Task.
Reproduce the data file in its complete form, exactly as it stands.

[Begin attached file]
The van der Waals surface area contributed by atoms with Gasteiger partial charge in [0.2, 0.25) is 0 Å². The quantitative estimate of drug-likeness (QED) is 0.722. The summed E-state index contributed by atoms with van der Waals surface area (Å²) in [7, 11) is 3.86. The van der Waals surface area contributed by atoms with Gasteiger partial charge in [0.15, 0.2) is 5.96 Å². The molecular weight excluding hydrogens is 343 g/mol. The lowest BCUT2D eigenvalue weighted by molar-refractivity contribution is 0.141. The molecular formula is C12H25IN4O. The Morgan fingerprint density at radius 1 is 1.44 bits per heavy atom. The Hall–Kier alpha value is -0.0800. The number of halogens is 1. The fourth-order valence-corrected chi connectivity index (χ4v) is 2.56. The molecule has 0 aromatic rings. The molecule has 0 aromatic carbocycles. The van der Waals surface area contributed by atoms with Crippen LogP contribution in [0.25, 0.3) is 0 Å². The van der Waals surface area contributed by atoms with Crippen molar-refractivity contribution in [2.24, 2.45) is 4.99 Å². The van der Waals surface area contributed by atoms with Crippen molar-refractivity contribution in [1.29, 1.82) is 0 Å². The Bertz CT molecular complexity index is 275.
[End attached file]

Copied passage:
The van der Waals surface area contributed by atoms with Gasteiger partial charge in [0.2, 0.25) is 0 Å². The quantitative estimate of drug-likeness (QED) is 0.722. The summed E-state index contributed by atoms with van der Waals surface area (Å²) in [7, 11) is 3.86. The van der Waals surface area contributed by atoms with Gasteiger partial charge in [0.15, 0.2) is 5.96 Å². The molecular weight excluding hydrogens is 343 g/mol. The lowest BCUT2D eigenvalue weighted by molar-refractivity contribution is 0.141. The molecular formula is C12H25IN4O. The Morgan fingerprint density at radius 1 is 1.44 bits per heavy atom. The Hall–Kier alpha value is -0.0800. The number of halogens is 1. The fourth-order valence-corrected chi connectivity index (χ4v) is 2.56. The molecule has 0 aromatic rings. The molecule has 0 aromatic carbocycles. The van der Waals surface area contributed by atoms with Crippen LogP contribution in [0.25, 0.3) is 0 Å². The van der Waals surface area contributed by atoms with Crippen molar-refractivity contribution in [2.24, 2.45) is 4.99 Å². The van der Waals surface area contributed by atoms with Crippen molar-refractivity contribution in [1.29, 1.82) is 0 Å². The Bertz CT molecular complexity index is 275.